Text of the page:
The FL syndrome was first recognized by Pierre Marie and first described by his student Patrikios20 and was known as the pseudopolyneuritic variant of ALS (forme pseudopolynévritique de la sclérose latérale amyotrophique),2,21 the Marie-Patrikios form, or the peroneal form of ALS.22 Marie and Patrikios described a syndrome of distal onset weakness and wasting of the lower limbs which was asymmetric in onset, with absent lower limb tendon reflexes, slow progression, and subtle or late UMN signs. Population and clinic-based studies have shown that FL had the longest median and 5-year survival rates.23–25 Central motor conduction times are markedly prolonged despite the absence of pyramidal signs.26 The pathology of this condition is that of ALS, with extensive myelinated fiber loss in the lateral corticospinal tracts of the thoracic and lumbar spinal cord segments.27,28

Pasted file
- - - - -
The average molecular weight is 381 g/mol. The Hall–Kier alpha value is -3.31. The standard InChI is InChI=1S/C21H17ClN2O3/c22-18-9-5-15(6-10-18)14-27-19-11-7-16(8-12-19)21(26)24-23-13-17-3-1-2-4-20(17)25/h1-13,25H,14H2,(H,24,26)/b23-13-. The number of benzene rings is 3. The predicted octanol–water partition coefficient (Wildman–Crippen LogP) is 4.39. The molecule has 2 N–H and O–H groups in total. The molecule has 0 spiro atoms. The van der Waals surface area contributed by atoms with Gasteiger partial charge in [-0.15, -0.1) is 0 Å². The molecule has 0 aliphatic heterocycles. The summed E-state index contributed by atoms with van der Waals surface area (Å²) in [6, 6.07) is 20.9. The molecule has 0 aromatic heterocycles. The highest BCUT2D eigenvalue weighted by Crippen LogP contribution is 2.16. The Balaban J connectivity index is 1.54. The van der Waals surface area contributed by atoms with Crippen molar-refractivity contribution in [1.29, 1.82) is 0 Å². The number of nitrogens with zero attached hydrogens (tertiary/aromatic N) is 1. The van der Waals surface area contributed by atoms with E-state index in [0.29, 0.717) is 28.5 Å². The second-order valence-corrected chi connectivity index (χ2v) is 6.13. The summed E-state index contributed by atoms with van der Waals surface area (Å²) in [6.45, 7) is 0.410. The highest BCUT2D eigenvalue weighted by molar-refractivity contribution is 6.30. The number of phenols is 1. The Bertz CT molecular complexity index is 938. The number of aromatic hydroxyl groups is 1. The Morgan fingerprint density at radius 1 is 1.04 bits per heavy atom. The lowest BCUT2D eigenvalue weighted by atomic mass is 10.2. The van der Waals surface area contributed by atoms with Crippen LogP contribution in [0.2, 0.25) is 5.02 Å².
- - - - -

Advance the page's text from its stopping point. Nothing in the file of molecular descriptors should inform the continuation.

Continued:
We have shown in this study that the natural history of the FA and FL syndromes differs from more typical forms of ALS. The FA and FL syndromes have a significantly better prognosis in terms of median and 5-year survival rates compared to bulbar and limb onset ALS. The longer FA is confined to the arms, and FL is confined to the legs, the longer is survival. However, for all phenotypes, a longer duration to involvement of a second region was associated with better prognosis. In addition, our data suggest that the FA and FL cases that may have been classified as PMA in previous studies probably account for the supposed better prognosis of PMA,6,7,29,30 since in the London cohort PMA cases falling outside the definitions of FA and FL syndromes had a survival probability identical to that of typical ALS. We acknowledge that specification of case definitions is likely to account to some degree for the differences. The distinction between FA without UMN signs and PMA cases that remain confined to arms for >12 months was made on the pattern of muscle wasting at presentation, and it is not surprising that more generalized disease at onset is associated with worse prognosis. We also confirmed that the FA syndrome is more common in men, with a male to female ratio of 4:1. While this is less striking than the ratios observed in earlier studies of 9:18 or 10:1,18 our observations based on a much larger sample are more likely to be robust. For FL, contrary to the original description where this syndrome was considered to be more common in women, the M:F ratio was 1:1 in the London cohort, although in the smaller Melbourne cohort the excess of men is most likely an artifact of sample size.